Saturday, August 30, 2008

Lehigh & Hudson River "Charlie 420's"

British Columbia Rail 632, North Vancouver BC, August 14, 1992. My late wife and I have journeyed north from our home in Vancouver Washington on a dream trip in British Columbia. First stop, Vancouver BC, to visit my “home town” – North Vancouver, taking in the magnificent sites including the Stanley Park Zoo (shuttered the following year) Grouse Mountain at sunset, and, of course, the stripped down Pacific Great Eastern, now known as British Columbia Rail.

The only units I could find were this Charlie 420 and a slug. They were just sitting there burbling, with nary a soul in sight! Patti got a wonderful profile shot of me gathering builder’s plate information!

I said “Dream Trip” – you bet! We motored up the Sunshine Coast, hiking more than a mile into
Skookumchuck Narrows, to see it at maximum flood (up to 18 mph!), exploring Powell River taking one of the last mill tours before it was shuttered, and then over to Vancouver Island, where we joined the Uchuck III for a fantastic overnight trip to Kyuquot, on the remote West Coast of Vancouver Island.

This unit was one of nine originally built for the
Lehigh & Hudson River Railroad. When L&HR ceased operations in March of 1976, British Columbia Rail purchased L&HR 25 and 26. The remainder were absorbed into another ugly merger known as Conrail.

Sadly, Patti is gone and BC Rail, which I knew and appreciated as the Pacific Great Eastern is also gone.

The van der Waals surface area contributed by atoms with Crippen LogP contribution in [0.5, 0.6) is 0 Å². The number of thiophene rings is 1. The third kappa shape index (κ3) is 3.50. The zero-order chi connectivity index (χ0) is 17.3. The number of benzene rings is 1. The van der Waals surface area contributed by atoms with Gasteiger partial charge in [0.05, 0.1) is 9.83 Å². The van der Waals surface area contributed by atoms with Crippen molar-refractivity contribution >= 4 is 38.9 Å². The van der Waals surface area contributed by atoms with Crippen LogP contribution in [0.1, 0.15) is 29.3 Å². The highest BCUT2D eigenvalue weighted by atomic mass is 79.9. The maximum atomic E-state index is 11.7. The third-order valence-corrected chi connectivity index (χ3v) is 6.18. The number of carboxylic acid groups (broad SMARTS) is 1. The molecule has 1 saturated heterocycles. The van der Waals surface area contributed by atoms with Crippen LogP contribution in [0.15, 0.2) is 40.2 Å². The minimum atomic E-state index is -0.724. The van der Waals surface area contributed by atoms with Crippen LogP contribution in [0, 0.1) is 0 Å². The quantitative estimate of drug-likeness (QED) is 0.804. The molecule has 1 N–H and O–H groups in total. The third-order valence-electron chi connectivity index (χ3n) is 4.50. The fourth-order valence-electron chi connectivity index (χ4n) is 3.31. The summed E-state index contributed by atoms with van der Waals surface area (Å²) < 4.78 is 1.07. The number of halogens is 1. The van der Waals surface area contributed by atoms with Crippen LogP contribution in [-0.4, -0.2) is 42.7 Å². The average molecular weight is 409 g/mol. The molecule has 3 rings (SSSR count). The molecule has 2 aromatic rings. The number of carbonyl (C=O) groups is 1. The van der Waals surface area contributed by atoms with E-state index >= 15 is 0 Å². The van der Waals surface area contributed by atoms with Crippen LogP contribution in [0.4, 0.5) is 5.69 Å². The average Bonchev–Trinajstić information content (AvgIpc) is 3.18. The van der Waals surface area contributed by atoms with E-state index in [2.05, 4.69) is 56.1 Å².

Railroad Stuff: BC Rail 632. One of nine Century 420’s sold to
Lehigh & Hudson River Railroad. Number 26 built by ALCo as a 2,000 hp C-420, January 1966, sn 3431-04. Sold to BC Rail and re-numbered 632 in July 1972. Retired in 2002 and sold to Iowa Northwestern. According to this document, this railroad is out of business and final disposition is unknown. Located three of her sisters, painted in the imaginative Conrail colors (very top and bottom of page.)

BC Rail S-409. Originally built as Pacific Great Eastern 565 by Montreal Locomotive Works, June 1951, as an RS-3, 1,600hp, serial number 76108. Became BC Rail in 1972. Re-built as a
“slug” in 1987. Here she is as I first saw her on a damn cold day in November 1959 setting out a cut from Pacific Great Eastern northbound #24 at Williams Lake, Lillooet Subdivision Mile Post 156.3.

Thursday, August 28, 2008

In my own backyard - Updated Update!

Port Townsend, August 28, 2008. What a difference a week makes! Top view is of the Milwaukee Road rail bridge wye trestle taken a week ago today - August 21, 2008.

Looking south, this is all that is left of the trestle, just beyond the reach of the barge-mounted crane at high tide.

In the background is the final decking from the trestle being towed out of the bay, with Port Townsend Paper mill in the distance.

The rail bridge structure is next!

See for details as to what is happening here.

All Gone!

Friday, August 22, 2008

Northern Pacific at Fort Lewis

Thursday, August 21, 2008

In my own backyard! Updated.